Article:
support for lend-lease for Britain on September 2, 1945 dealt a severe blow to the new government`s plans. It was not until the completion of the Anglo-American loan from the United States to Great Britain on 15 July 1946 that a certain degree of economic stability was restored. However, the loan was granted mainly to support British foreign spending in the post-war years and not to implement the Labour government`s policy of reforming domestic social protection and nationalising key industries. Although the loan was agreed on reasonable terms, its terms included tax terms that proved detrimental to the pound sterling. From 1946 to 1948, the United Kingdom introduced bread rationing, something it had never done during the war. [1] [2] [3] [4] The immediate post-war period in Europe was dominated by the annexation or transformation of the Soviet Union into Soviet socialist republics.[10][11][12] all countries invaded and annexed by the Red Army and expelling Germans from Central and Eastern Europe. New satellite states were established by the Soviets in Poland, Bulgaria, Hungary[13], [page needed] Czechoslovakia[14], Romania[15],[full source required][16], Albania[17] and East Germany; the last of them was created from the Soviet occupation zone in Germany. [18] Yugoslavia emerged as an independent communist state allied with the Soviet Union but not allied with it, due to the independent character of the military victory of Josip Broz Tito`s supporters during World War II in Yugoslavia.

The Allies created the Far East Commission and the Allied Council for Japan to manage their occupation of that country, while the established Allied Control Council occupied Germany. In accordance with the agreements of the Potsdam Conference, the Soviet Union occupied and annexed the strategically important island of Sakhalin. The Soviets began Operation Osoaviakhim in 1946. The NKVD and Soviet army units effectively deported thousands of army-related technical specialists from the Soviet occupation zone of post-war Germany to the Soviet Union. [102] The Soviets used 92 trains to transport the specialists and their families, or about 10,000 to 15,000 people. [103] Much of the related equipment was also laid at virtually transplanted research and production centers such as the V-2 rocket center moved to Mittelwerk Nordhausen from Germany to the Soviet Union. Among the movers were Helmut Gröttrup and about two hundred mittelwerk scientists and technicians. [104] The staff also came from AEG, BMW`s nozzle drive group, IG Farben`s Leuna chemical plants, Junkers, Schott AG, Siebel, Telefunken and Carl Zeiss AG. [105] Following the war, the Allies created the United Nations, an organization of international cooperation and diplomacy similar to the League of Nations. Members of the United Nations have agreed to ban wars of aggression in order to avoid a third world war. The devastated great powers of Western Europe formed the European Coal and Steel Community, which then developed into the European Economic Community and finally into today`s European Union.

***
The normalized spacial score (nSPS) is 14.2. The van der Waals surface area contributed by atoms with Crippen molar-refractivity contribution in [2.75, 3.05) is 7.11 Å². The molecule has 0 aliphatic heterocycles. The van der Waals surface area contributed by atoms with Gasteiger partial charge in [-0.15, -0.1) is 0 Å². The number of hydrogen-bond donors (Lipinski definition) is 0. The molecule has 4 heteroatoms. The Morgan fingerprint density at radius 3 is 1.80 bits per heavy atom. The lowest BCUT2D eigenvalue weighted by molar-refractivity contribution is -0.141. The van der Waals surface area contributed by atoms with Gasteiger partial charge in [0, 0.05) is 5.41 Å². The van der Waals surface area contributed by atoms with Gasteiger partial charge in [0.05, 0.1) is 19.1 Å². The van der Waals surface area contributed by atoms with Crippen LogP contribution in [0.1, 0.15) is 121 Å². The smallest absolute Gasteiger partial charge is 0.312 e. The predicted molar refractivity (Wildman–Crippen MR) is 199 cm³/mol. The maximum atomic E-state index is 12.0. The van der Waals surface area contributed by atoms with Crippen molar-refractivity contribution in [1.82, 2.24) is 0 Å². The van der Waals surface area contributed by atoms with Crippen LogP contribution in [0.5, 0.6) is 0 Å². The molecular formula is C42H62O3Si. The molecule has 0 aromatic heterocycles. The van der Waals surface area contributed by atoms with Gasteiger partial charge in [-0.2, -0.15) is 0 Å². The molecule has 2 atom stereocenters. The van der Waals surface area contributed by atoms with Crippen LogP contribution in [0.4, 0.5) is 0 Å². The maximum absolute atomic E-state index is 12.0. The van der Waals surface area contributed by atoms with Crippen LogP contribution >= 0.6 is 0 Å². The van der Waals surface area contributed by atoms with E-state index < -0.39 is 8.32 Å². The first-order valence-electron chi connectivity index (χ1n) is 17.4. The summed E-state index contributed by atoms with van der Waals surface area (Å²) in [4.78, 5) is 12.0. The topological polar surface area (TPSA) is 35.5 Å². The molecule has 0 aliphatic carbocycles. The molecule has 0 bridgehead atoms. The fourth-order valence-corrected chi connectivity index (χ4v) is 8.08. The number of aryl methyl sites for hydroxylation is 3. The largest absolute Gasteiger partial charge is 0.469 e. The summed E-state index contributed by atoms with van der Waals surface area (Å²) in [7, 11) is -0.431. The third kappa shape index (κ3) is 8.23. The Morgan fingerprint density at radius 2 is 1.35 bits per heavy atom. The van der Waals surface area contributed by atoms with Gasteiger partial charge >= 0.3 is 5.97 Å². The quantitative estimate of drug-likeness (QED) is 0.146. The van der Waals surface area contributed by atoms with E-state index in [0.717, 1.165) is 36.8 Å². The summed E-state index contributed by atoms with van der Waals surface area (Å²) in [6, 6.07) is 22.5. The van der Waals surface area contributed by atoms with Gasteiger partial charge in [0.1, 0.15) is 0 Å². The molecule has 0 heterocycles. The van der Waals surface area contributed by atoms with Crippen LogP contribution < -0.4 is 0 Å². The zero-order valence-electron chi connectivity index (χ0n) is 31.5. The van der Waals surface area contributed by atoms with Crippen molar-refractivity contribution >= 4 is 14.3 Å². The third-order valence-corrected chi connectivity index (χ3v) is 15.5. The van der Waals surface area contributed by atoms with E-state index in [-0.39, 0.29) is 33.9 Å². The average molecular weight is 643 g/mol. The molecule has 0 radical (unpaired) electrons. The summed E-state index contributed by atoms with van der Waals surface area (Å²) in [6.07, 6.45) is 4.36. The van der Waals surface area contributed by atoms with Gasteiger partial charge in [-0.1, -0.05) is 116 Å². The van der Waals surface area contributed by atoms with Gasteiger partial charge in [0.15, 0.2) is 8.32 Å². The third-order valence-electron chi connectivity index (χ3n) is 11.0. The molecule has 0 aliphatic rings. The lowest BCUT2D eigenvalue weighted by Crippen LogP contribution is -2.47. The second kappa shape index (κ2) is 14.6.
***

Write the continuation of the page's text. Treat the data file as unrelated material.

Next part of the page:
These efforts began mainly as an attempt to avoid another war between Germany and France through economic cooperation and integration, as well as a common market for important natural resources. By the end of the war, the United States was producing about half of the world`s industrial production. The United States, of course, had been spared industrial and civil devastation. In addition, much of the pre-war industry had been transformed into wartime. As a result, the United States, with its industrial and civilian base in a much better state than most of the world, began an economic expansion that has not been seen in human history. The gross domestic product of the United States rose from $228 billion in 1945 to just under $1.7 trillion in 1975. [123] [124] The Charter of the United Nations was established as a means of saving “succeeding generations from the scourge of war.” This resulted from the failure of the League of Nations to resolve the conflicts that led to the Second World War. From then on, as early as 1941, the Allies made a proposal that established a new international body to maintain peace in the post-war world.

The idea of the United Nations began to be articulated in August 1941, when U.S. President Franklin D. Roosevelt and British Prime Minister Winston Churchill signed the Atlantic Charter, which proposed a set of principles for international cooperation in the maintenance of peace and security. The term was first officially used on January 1, 1942, when representatives of 26 allied nations met in Washington D.C. and signed the United Nations Declaration endorsing the Atlantic Charter and setting out the Allies` united war objectives. On April 25, 1945, the United Nations Conference on the International Organization met in San Francisco with 50 nations represented. Three months later, during this period, Germany had capitulated, the final Charter of the United Nations was adopted unanimously by the delegates. .